London, 3 November 2016 - A strong third quarter performance kept Randgold Resources on track to meet its 2016 guidance. Forecast cash flows generated from operations are expected to support funding for the three new projects the company has set as a goal to establish over the next five years as well as increasing dividends.
Results for the quarter, published today, show profit of $77.3 million, up 32% on the previous quarter and 58% on Q3 2015, while earnings per share increased by 35% quarter on quarter and 17% on 2015. Production of 301 163 ounces was up 7% quarter on quarter and in line with the previous year, and total cash cost per ounce of $663 was 9% lower quarter on quarter and 5% down on the prior year’s corresponding quarter. With net cash generated by the operations increasing by 18% quarter on quarter, cash grew to $361.1 million.
Chief executive Mark Bristow said Kibali and Tongon had bounced back well from the technical issues that had plagued them in the first half of the year while the flagship Loulo-Gounkoto complex continued on its steady course. He said it was worth noting that despite the high level of activity, there had been zero lost-time injuries across the group during the quarter.
“Tongon got its mills back up at the end of June and Kibali ramped up production, boosting group throughput by 13%. Unit costs were also better, with decreased processing costs supported by lower strip ratios at Tongon and Kibali. The higher gold price also contributed to the significant increase in profit,” Bristow said.
“If the gold price stays above $1 250 per ounce, and we deliver on our forecasts, we should get close to a $500 million net cash position at the year end.”
Turning to exploration, Bristow described the company’s strategy as “Three in Five” – the defining or securing of three new projects in the next five years, be they from the company’s exploration portfolio or from new business initiatives. Current priorities were to fast-track the development of the Boundiali structures with the aim of making a world-class discovery; to establish whether Massawa or Gbongogo could replace Tongon; to define mineable satellites around Tongon while replacing depletion at the other mines; and to continue driving generative programmes to feed the company’s resource portfolio.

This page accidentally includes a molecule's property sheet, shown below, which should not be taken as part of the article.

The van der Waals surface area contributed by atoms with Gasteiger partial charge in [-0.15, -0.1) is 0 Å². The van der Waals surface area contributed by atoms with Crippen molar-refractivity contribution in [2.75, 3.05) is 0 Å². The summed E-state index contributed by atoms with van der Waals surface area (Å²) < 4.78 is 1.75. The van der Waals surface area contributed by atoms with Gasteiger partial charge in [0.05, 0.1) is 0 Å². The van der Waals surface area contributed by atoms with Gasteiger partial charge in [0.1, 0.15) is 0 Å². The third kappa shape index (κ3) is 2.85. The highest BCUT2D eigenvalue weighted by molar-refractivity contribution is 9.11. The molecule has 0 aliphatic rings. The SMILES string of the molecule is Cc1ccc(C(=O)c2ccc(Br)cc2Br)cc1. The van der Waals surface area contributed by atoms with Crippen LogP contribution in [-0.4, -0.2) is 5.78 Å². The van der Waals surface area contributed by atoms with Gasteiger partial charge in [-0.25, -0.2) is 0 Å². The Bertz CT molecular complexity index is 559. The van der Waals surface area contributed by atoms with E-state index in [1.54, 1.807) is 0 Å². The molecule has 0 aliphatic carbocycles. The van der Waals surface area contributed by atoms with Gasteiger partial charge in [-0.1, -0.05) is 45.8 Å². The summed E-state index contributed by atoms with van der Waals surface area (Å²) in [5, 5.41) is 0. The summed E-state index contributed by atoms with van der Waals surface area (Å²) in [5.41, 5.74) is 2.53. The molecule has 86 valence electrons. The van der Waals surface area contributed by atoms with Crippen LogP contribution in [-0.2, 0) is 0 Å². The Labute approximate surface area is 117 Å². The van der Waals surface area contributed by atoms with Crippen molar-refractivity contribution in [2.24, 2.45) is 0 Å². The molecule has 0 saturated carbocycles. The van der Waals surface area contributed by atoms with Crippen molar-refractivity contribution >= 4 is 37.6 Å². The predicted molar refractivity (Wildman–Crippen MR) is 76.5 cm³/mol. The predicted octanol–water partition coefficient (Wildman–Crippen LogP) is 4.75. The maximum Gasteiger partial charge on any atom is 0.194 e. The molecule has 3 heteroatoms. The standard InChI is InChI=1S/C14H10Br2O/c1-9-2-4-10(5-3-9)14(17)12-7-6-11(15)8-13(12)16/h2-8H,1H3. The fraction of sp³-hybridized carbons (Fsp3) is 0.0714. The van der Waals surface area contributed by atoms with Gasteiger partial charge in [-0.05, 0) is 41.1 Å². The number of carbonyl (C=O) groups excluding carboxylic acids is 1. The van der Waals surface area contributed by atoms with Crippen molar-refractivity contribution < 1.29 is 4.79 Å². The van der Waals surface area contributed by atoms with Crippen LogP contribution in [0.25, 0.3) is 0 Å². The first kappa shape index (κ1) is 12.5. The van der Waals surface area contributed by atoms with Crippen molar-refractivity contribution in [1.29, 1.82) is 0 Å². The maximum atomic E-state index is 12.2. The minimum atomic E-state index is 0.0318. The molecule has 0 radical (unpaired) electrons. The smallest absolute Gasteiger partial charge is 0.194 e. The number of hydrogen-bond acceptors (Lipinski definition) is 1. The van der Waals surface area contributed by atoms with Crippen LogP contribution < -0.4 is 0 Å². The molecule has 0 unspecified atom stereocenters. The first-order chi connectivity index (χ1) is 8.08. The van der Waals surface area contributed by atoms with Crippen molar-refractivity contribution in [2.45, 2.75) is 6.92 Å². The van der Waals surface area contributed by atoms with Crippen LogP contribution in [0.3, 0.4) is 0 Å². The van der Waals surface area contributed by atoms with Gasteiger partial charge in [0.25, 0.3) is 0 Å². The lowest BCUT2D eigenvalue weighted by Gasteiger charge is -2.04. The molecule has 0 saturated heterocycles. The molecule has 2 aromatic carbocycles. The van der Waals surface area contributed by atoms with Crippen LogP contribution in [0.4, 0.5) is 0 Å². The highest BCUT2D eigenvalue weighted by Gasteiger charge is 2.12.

The Gounkoto Super Pit feasibility study is nearing completion and if, as expected, the project goes ahead, it will significantly enhance the Loulo-Gounkoto complex’s production and cost profiles. In the meantime, new targets at Loulo’s Yalea and Gara operations are being investigated in a programme which has already delivered 600 000 additional resource ounces at Gara.
“Loulo-Gounkoto and Kibali are both strongly placed to produce in excess of 600 000 ounces per year for the next 10 years, and Tongon’s life of mine continues for at least another five years. In the meantime, the prospects for our next mine or mines are taking increasingly tangible shape. Considering that we have a business that is designed to be profitable at a gold price of $1 000 per ounce, I believe that Randgold still stands alone in terms of its ability to create and deliver real value,” Bristow said.